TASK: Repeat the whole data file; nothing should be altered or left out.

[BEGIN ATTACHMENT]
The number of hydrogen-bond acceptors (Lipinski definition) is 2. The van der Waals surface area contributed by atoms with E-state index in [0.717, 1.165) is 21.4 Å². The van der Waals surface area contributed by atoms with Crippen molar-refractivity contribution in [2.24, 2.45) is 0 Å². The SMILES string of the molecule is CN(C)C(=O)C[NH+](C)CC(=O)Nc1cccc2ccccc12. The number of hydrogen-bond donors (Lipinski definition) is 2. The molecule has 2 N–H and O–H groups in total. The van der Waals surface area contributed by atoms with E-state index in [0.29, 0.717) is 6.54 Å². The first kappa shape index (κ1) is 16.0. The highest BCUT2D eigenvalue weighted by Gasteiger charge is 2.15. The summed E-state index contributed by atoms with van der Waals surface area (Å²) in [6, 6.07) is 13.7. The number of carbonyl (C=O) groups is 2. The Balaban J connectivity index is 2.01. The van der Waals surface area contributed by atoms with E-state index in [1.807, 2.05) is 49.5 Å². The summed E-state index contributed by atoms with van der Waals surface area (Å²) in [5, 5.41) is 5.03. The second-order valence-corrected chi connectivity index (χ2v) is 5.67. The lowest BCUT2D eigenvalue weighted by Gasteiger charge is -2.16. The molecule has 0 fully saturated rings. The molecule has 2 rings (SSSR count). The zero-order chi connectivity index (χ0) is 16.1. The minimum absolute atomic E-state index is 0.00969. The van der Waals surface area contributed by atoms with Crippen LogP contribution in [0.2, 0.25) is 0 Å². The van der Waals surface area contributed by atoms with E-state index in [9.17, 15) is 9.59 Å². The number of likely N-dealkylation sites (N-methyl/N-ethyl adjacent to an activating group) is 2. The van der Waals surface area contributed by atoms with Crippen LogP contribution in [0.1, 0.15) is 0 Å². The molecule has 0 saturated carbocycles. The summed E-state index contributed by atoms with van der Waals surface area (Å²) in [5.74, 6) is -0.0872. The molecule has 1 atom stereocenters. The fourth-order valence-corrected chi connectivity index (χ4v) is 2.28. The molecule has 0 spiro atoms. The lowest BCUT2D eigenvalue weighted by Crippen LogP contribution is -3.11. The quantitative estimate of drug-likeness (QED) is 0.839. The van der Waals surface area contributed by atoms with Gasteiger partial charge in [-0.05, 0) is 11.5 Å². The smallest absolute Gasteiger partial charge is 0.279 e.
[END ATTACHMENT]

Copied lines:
The number of hydrogen-bond acceptors (Lipinski definition) is 2. The van der Waals surface area contributed by atoms with E-state index in [0.717, 1.165) is 21.4 Å². The van der Waals surface area contributed by atoms with Crippen molar-refractivity contribution in [2.24, 2.45) is 0 Å². The SMILES string of the molecule is CN(C)C(=O)C[NH+](C)CC(=O)Nc1cccc2ccccc12. The number of hydrogen-bond donors (Lipinski definition) is 2. The molecule has 2 N–H and O–H groups in total. The van der Waals surface area contributed by atoms with E-state index in [0.29, 0.717) is 6.54 Å². The first kappa shape index (κ1) is 16.0. The highest BCUT2D eigenvalue weighted by Gasteiger charge is 2.15. The summed E-state index contributed by atoms with van der Waals surface area (Å²) in [6, 6.07) is 13.7. The number of carbonyl (C=O) groups is 2. The Balaban J connectivity index is 2.01. The van der Waals surface area contributed by atoms with E-state index in [1.807, 2.05) is 49.5 Å². The summed E-state index contributed by atoms with van der Waals surface area (Å²) in [5, 5.41) is 5.03. The second-order valence-corrected chi connectivity index (χ2v) is 5.67. The lowest BCUT2D eigenvalue weighted by Gasteiger charge is -2.16. The molecule has 0 fully saturated rings. The molecule has 2 rings (SSSR count). The zero-order chi connectivity index (χ0) is 16.1. The minimum absolute atomic E-state index is 0.00969. The van der Waals surface area contributed by atoms with Crippen LogP contribution in [0.2, 0.25) is 0 Å². The van der Waals surface area contributed by atoms with E-state index in [9.17, 15) is 9.59 Å². The number of likely N-dealkylation sites (N-methyl/N-ethyl adjacent to an activating group) is 2. The van der Waals surface area contributed by atoms with Crippen LogP contribution in [0.1, 0.15) is 0 Å². The molecule has 0 saturated carbocycles. The summed E-state index contributed by atoms with van der Waals surface area (Å²) in [5.74, 6) is -0.0872. The molecule has 1 atom stereocenters. The fourth-order valence-corrected chi connectivity index (χ4v) is 2.28. The molecule has 0 spiro atoms. The lowest BCUT2D eigenvalue weighted by Crippen LogP contribution is -3.11. The quantitative estimate of drug-likeness (QED) is 0.839. The van der Waals surface area contributed by atoms with Gasteiger partial charge in [-0.05, 0) is 11.5 Å². The smallest absolute Gasteiger partial charge is 0.279 e.